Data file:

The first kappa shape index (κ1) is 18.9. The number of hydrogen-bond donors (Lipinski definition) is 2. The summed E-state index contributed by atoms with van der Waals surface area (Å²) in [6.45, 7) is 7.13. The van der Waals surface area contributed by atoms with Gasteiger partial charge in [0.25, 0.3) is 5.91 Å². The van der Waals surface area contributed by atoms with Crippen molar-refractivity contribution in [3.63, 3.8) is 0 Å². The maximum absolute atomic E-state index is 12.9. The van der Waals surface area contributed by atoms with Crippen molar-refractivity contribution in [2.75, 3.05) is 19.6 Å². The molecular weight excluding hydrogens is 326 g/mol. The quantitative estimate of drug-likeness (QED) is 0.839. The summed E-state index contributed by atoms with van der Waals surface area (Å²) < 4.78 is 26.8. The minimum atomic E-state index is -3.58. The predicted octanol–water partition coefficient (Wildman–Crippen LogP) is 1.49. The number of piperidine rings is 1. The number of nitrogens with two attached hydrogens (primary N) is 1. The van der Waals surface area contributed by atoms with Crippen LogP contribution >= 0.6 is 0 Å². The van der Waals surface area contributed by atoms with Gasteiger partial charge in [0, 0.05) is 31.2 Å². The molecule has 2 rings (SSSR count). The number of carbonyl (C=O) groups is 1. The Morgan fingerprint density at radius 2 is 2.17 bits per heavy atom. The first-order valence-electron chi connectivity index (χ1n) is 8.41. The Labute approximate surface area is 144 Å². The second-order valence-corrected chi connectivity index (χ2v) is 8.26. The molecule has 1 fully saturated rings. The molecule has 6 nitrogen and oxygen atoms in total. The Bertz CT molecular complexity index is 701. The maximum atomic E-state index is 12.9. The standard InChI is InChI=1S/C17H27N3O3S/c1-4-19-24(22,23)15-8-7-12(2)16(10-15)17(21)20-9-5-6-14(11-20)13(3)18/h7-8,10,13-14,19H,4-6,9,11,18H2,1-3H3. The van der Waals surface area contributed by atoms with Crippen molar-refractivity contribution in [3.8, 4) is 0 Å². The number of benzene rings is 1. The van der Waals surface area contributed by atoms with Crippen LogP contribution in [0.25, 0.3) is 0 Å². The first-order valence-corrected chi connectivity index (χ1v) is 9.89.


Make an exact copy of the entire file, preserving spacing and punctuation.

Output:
The first kappa shape index (κ1) is 18.9. The number of hydrogen-bond donors (Lipinski definition) is 2. The summed E-state index contributed by atoms with van der Waals surface area (Å²) in [6.45, 7) is 7.13. The van der Waals surface area contributed by atoms with Gasteiger partial charge in [0.25, 0.3) is 5.91 Å². The van der Waals surface area contributed by atoms with Crippen molar-refractivity contribution in [3.63, 3.8) is 0 Å². The maximum absolute atomic E-state index is 12.9. The van der Waals surface area contributed by atoms with Crippen molar-refractivity contribution in [2.75, 3.05) is 19.6 Å². The molecular weight excluding hydrogens is 326 g/mol. The quantitative estimate of drug-likeness (QED) is 0.839. The summed E-state index contributed by atoms with van der Waals surface area (Å²) < 4.78 is 26.8. The minimum atomic E-state index is -3.58. The predicted octanol–water partition coefficient (Wildman–Crippen LogP) is 1.49. The number of piperidine rings is 1. The number of nitrogens with two attached hydrogens (primary N) is 1. The van der Waals surface area contributed by atoms with Crippen LogP contribution >= 0.6 is 0 Å². The van der Waals surface area contributed by atoms with Gasteiger partial charge in [0, 0.05) is 31.2 Å². The molecule has 2 rings (SSSR count). The number of carbonyl (C=O) groups is 1. The Morgan fingerprint density at radius 2 is 2.17 bits per heavy atom. The first-order valence-electron chi connectivity index (χ1n) is 8.41. The Labute approximate surface area is 144 Å². The second-order valence-corrected chi connectivity index (χ2v) is 8.26. The molecule has 1 fully saturated rings. The molecule has 6 nitrogen and oxygen atoms in total. The Bertz CT molecular complexity index is 701. The maximum atomic E-state index is 12.9. The standard InChI is InChI=1S/C17H27N3O3S/c1-4-19-24(22,23)15-8-7-12(2)16(10-15)17(21)20-9-5-6-14(11-20)13(3)18/h7-8,10,13-14,19H,4-6,9,11,18H2,1-3H3. The van der Waals surface area contributed by atoms with Crippen molar-refractivity contribution in [3.8, 4) is 0 Å². The number of benzene rings is 1. The van der Waals surface area contributed by atoms with Crippen LogP contribution in [0.25, 0.3) is 0 Å². The first-order valence-corrected chi connectivity index (χ1v) is 9.89.